Tuesday, October 14, 2014

WA State Auditor Issues Updated Guidance on Federally Funded Projects

The Washington State Auditor's Office has issued important updated guidance to local agencies about how they will interpret federal and local requirements working together, and what the Auditor's Office expects in terms of compliance.

Here's what the Auditor's Office wrote in their Fall 2014, Audit Connection newsletter: 

"Federal procurement requirements update:  In the past, our Office's guidance regarding procurements using federal funds indicated that local governments could rely solely on state bid law.  However, that guidance is being updated.  Procurements using federal funds must meet all of the applicable federal, state and local government-specific requirements.  Therefore, when there is state law that sets a threshold for small purchase procedures that is less restrictive than federal requirements, the local government's purchasing practices must also conform to the applicable federal regulations.

Federal regulations require that all purchases using federal funds meet certain bidding and procurement requirements.  The Circular A-102 Common Rule, currently adopted by federal agencies in their own regulations, allows non-federal entities to "use their own procurement procedures which reflect applicable State and local laws and regulations, provided that the procurements conform to applicable Federal law and the standards identified in this section."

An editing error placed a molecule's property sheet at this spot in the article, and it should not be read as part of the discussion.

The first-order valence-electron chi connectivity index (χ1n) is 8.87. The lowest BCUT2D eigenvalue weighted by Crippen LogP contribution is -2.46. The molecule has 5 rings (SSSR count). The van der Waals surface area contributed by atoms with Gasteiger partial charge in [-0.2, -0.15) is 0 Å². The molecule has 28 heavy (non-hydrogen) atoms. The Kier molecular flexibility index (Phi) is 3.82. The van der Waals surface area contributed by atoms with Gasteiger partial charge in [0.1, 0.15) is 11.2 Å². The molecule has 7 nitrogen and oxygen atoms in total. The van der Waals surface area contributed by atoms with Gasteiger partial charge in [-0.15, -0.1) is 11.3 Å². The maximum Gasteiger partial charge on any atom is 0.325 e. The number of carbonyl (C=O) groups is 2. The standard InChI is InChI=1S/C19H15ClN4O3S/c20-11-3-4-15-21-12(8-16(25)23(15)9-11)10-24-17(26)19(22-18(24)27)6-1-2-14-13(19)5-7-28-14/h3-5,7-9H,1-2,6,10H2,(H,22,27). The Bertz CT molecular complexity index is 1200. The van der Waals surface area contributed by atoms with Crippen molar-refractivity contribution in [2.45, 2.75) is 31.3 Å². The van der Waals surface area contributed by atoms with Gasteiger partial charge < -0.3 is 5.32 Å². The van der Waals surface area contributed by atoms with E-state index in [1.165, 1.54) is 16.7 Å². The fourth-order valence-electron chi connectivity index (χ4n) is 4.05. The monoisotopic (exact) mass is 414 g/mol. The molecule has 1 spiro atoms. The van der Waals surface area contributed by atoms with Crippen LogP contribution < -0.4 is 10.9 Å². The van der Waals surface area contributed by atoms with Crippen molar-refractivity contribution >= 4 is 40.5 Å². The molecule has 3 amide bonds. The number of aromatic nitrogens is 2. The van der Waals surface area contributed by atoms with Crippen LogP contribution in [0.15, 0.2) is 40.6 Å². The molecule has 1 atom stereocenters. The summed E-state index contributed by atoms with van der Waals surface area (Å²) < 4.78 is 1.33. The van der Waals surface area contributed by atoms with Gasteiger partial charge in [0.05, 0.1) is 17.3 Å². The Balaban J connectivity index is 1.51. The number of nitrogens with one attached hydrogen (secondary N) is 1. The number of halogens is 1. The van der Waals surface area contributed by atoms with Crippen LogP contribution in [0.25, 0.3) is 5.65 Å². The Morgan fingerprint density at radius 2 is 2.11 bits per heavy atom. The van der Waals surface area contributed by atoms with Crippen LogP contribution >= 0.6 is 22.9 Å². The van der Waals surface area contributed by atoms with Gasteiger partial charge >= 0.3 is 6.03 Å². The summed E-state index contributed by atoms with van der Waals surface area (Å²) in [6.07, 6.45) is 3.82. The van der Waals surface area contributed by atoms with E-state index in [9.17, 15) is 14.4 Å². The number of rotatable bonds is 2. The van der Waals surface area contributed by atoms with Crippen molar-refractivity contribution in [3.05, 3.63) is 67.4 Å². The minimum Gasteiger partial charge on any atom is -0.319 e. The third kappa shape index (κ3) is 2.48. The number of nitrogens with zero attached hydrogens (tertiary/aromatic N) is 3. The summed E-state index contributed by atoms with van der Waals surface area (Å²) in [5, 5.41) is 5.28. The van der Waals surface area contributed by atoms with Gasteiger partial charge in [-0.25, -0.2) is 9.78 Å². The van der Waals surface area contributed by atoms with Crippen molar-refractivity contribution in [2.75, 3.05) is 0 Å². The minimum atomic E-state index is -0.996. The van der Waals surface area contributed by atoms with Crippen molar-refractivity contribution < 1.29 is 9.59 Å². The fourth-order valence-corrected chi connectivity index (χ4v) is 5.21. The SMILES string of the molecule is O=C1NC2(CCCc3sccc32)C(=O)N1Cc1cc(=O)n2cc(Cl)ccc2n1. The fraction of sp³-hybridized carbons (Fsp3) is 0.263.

For example, a local government may have state law thresholds that require quotes for purchases over $40,000 and bids for purchases over $75,000.  However, current federal regulations for small purchases (under $100,000) require it to obtain quotes from an "adequate number of qualified vendors" - which means at least two.  Therefore, we would expect to see quotes for all purchases below the state bid threshold of $75,000 or less.  Since the federal "micro-purchase" rules exempt procurements of less than $3,000 from these requirements, we would apply this guidance to purchases of $3,000 and above. (Note that the federal limit for small purchases will rise to $150,000 in December 2014.)

Additionally, the local government's policies and procedures for small purchases with federal funds should be consistent with its procedures for purchasing with state or local funds.  In other words, if the policy is to obtain three quotes (written or verbal), we would expect the same for the federal purchases."

Mike Purdy's Public Contracting Blog
© 2014 by Michael E. Purdy Associates, LLC

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